Gym culture – that of actually attending a gym – has been a dominant force for a number of years, with influencers and personalities honing content and communities exemplifying and perpetuating this environment. Gym chains and brands have gone through many expansions because of this trend. It suits people.
The idea of going to a gym is an action that motivates them: it’s like going to the office. A gym is a social place, even if those exercising don’t talk there’s a sense of community. There’s all the equipment and resources a gym-goer will and would need to complete a set of any kind. Gyms are, of course, a service. However, at-home workouts are often seen as the pinnacle, and logical extension, of this culture: a gym at home. Gyms are personalised in that universal way all contemporary services are, but at-home gyms are definitely yours, designed by you, for you. The success of Peloton, in part, is driven by this trend, but, also, by the subscription-based model they employ.
Peloton, conventionally, is understood to be an exercise bike. They sell other equipment too, but the exercise bike is their central image. Their inadvertently famous advert – which Ryan Reynolds capitalised on for his own advert – showed a lady getting a Peloton bike for Christmas. Peloton is an exercise bike.
They are now, often, a key feature of the at-home workout videos and content which influencers (lifestyle, exercise, and others unrelated to fitness) produce. But it goes beyond even this important sphere. It’s a normal reference point for everyday consumers talking about at-home workouts. Peloton signals this at-home-ness. It’s an exercise bike but it’s also a little more.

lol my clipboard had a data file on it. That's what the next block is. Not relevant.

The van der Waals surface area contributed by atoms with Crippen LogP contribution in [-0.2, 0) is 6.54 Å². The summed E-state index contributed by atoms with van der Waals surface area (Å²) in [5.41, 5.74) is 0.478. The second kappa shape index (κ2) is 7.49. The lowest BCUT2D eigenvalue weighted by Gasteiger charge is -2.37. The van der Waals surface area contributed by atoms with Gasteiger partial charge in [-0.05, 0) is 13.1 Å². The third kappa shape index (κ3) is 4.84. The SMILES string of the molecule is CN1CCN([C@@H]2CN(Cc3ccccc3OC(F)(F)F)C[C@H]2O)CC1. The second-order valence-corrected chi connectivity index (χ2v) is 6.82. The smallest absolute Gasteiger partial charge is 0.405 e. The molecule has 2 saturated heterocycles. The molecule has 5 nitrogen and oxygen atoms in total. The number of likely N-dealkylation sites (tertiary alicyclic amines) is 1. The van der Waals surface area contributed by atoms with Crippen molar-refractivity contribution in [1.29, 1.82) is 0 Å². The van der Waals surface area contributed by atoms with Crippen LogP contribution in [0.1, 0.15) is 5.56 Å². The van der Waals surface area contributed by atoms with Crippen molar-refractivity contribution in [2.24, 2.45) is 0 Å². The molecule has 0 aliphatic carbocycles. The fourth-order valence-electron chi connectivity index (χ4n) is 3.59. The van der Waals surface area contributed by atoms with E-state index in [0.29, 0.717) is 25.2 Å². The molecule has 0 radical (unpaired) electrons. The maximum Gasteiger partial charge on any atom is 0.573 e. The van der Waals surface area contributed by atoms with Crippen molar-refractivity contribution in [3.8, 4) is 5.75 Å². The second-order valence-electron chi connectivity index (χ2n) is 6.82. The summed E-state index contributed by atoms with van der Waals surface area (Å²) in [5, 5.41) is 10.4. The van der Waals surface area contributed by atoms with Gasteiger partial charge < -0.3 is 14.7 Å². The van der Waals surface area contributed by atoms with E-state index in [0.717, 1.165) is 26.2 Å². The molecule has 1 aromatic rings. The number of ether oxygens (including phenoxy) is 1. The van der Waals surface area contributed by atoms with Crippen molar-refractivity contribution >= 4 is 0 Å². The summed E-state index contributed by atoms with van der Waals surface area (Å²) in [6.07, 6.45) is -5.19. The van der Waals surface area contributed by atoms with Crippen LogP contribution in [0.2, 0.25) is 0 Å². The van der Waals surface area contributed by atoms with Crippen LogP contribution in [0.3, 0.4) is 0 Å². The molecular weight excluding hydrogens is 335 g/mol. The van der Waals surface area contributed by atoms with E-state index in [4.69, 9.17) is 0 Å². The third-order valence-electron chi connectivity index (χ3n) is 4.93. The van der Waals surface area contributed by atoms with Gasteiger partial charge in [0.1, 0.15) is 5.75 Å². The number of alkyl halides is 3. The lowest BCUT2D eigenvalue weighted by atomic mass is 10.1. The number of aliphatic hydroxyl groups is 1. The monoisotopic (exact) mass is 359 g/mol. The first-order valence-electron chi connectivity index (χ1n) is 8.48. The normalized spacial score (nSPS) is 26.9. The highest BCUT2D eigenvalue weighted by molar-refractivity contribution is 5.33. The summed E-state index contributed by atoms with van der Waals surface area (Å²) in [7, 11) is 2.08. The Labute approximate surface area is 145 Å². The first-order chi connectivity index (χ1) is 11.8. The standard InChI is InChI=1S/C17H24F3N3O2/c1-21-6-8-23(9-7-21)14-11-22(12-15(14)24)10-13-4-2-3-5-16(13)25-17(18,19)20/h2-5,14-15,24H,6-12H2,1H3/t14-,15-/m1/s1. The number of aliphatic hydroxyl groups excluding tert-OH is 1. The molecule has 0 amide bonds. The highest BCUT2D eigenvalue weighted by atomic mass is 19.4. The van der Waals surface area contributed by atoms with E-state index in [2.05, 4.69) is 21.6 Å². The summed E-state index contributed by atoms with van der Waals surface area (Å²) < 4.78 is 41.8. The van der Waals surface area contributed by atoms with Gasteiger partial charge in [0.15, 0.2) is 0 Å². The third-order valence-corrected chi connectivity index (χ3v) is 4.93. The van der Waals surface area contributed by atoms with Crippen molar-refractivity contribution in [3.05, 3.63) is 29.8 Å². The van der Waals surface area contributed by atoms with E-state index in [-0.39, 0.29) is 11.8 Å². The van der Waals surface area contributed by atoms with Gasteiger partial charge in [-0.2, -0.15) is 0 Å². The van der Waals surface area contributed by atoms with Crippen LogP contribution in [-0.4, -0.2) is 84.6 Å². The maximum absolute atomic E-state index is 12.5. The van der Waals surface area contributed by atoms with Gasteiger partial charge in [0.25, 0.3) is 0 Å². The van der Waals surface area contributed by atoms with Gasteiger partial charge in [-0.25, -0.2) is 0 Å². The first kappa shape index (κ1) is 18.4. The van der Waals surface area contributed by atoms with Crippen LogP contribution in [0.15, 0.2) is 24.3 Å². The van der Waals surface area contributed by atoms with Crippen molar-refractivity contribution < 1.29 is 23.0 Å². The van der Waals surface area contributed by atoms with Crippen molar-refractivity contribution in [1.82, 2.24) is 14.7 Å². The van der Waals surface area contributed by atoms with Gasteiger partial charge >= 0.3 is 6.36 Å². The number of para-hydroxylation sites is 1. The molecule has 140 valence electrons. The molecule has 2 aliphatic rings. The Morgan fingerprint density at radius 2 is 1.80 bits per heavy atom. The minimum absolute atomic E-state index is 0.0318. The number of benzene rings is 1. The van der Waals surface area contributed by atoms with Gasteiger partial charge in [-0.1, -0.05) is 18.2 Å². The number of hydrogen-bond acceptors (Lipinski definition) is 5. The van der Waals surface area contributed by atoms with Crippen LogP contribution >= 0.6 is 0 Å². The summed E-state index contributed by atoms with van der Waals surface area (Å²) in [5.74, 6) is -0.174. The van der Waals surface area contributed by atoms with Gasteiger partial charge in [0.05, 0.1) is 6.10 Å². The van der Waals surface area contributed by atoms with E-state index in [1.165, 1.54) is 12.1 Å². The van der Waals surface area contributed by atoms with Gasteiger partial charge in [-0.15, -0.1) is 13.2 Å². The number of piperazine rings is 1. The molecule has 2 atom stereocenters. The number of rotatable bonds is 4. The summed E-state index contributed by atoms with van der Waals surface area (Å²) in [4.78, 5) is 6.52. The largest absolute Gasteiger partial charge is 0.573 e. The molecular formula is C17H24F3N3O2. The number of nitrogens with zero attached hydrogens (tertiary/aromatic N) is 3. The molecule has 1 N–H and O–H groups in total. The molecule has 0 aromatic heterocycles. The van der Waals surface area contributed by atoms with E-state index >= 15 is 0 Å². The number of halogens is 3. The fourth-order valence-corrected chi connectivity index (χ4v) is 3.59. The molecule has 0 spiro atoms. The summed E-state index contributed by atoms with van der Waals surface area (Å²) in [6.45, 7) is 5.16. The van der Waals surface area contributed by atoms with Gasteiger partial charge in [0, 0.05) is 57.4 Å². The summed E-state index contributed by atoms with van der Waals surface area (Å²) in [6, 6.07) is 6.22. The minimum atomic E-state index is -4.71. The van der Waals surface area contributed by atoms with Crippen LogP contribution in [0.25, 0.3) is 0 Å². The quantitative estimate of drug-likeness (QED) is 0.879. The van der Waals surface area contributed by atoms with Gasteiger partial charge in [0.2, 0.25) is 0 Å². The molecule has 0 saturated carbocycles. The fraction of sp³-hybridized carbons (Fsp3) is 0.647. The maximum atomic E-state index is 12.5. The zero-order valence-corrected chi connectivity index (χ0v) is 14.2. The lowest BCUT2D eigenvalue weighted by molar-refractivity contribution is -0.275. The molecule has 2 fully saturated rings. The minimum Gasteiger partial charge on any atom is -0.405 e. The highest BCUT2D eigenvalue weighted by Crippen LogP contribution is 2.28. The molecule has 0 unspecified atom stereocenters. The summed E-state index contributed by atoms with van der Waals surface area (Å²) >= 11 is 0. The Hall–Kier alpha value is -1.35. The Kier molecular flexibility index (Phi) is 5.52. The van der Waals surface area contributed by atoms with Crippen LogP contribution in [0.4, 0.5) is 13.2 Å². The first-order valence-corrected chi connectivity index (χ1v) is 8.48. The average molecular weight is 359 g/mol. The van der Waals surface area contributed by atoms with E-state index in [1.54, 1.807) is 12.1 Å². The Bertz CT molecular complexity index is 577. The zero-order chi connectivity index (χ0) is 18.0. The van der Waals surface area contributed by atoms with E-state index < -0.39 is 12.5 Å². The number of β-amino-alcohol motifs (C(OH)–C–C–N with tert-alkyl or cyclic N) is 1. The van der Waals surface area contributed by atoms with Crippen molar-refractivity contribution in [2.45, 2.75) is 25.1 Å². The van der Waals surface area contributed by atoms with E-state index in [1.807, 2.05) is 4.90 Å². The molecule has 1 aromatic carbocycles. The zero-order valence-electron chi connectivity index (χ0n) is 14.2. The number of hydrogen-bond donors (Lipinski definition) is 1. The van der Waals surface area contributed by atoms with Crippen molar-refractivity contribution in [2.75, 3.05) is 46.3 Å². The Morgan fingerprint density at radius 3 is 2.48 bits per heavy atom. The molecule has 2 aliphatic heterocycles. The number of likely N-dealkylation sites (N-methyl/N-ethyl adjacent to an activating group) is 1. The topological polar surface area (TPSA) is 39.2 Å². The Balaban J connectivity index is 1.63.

This at-home-ness has been an important trend for a number of decades. Many industries have begun relieving the pressure on themselves and their customers of having to be somewhere at a certain time by transforming their services into those ready for the home. Online casinos are one such example. Sites like PlayToro offer the traditional casino experience but with the added convenience of playing from your sofa and at your own pace. All are geared to empower the consumer, allowing them to make it theirs.
Peloton’s own business interests aren’t limited to the bike. It is a subscription service, also. There’s a screen set between the handlebars that displays a variety of metrics that helps users track their progress and, also, enables users to stream workout videos, pre-recorded or live. It is this last point that sets Peloton apart from being an equipment company and part of their success.
The joke is that the success of Peloton has fostered a cult-like community. The workouts are communal. Users can participate in live workouts, where the instructors are streamed to the screen and the user’s metrics and username are available for the instructors to call them out for congratulations, and be one of the hundreds, thousands, tens-of-thousands doing a live ride together. The interactions don’t begin and end with the instructor, though. Riders are encouraged to talk to one another, support and virtually high-five as workouts are completed and milestones are reached.
Instructors have their personalities, their own curated playlists. They are as much a draw as anything. If a user searched through TikTok, they’d find fan cams and memes dedicated to instructors.
Of course, there are alternatives to Peloton. Peloton is expensive. However, they’re not Peloton. Users suggest, though, that they get what they pay for: no reason not to get involved.